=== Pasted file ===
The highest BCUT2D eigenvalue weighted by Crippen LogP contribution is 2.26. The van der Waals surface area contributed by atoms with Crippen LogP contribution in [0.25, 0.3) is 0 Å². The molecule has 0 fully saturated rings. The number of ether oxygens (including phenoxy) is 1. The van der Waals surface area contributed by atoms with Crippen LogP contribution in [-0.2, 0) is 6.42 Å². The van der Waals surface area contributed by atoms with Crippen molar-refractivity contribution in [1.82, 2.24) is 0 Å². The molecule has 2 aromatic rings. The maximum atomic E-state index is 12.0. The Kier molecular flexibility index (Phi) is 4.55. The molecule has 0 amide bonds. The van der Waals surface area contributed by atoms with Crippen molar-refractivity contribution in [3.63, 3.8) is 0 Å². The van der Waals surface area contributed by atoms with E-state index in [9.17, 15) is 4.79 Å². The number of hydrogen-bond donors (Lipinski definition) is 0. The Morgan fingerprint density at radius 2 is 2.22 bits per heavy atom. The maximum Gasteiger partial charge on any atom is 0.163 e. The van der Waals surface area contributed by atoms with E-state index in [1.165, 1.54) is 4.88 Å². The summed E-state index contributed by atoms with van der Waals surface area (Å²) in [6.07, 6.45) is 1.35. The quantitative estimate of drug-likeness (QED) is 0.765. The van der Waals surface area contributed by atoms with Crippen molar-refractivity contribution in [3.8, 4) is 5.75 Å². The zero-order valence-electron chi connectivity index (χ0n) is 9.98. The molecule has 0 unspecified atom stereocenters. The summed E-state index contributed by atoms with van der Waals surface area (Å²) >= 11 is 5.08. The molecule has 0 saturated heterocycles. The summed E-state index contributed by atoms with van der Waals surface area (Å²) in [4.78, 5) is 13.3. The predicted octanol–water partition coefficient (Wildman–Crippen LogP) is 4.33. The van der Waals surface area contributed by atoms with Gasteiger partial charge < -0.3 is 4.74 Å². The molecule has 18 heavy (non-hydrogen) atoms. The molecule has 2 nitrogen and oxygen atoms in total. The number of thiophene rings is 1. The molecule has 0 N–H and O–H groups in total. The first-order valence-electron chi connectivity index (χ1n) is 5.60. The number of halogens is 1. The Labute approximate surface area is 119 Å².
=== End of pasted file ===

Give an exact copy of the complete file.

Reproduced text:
The highest BCUT2D eigenvalue weighted by Crippen LogP contribution is 2.26. The van der Waals surface area contributed by atoms with Crippen LogP contribution in [0.25, 0.3) is 0 Å². The molecule has 0 fully saturated rings. The number of ether oxygens (including phenoxy) is 1. The van der Waals surface area contributed by atoms with Crippen LogP contribution in [-0.2, 0) is 6.42 Å². The van der Waals surface area contributed by atoms with Crippen molar-refractivity contribution in [1.82, 2.24) is 0 Å². The molecule has 2 aromatic rings. The maximum atomic E-state index is 12.0. The Kier molecular flexibility index (Phi) is 4.55. The molecule has 0 amide bonds. The van der Waals surface area contributed by atoms with Crippen molar-refractivity contribution in [3.63, 3.8) is 0 Å². The van der Waals surface area contributed by atoms with E-state index in [9.17, 15) is 4.79 Å². The number of hydrogen-bond donors (Lipinski definition) is 0. The Morgan fingerprint density at radius 2 is 2.22 bits per heavy atom. The maximum Gasteiger partial charge on any atom is 0.163 e. The van der Waals surface area contributed by atoms with E-state index in [1.165, 1.54) is 4.88 Å². The summed E-state index contributed by atoms with van der Waals surface area (Å²) in [6.07, 6.45) is 1.35. The quantitative estimate of drug-likeness (QED) is 0.765. The van der Waals surface area contributed by atoms with Crippen molar-refractivity contribution in [3.8, 4) is 5.75 Å². The zero-order valence-electron chi connectivity index (χ0n) is 9.98. The molecule has 0 unspecified atom stereocenters. The summed E-state index contributed by atoms with van der Waals surface area (Å²) >= 11 is 5.08. The molecule has 0 saturated heterocycles. The summed E-state index contributed by atoms with van der Waals surface area (Å²) in [4.78, 5) is 13.3. The predicted octanol–water partition coefficient (Wildman–Crippen LogP) is 4.33. The van der Waals surface area contributed by atoms with Gasteiger partial charge < -0.3 is 4.74 Å². The molecule has 18 heavy (non-hydrogen) atoms. The molecule has 2 nitrogen and oxygen atoms in total. The number of thiophene rings is 1. The molecule has 0 N–H and O–H groups in total. The first-order valence-electron chi connectivity index (χ1n) is 5.60. The number of halogens is 1. The Labute approximate surface area is 119 Å².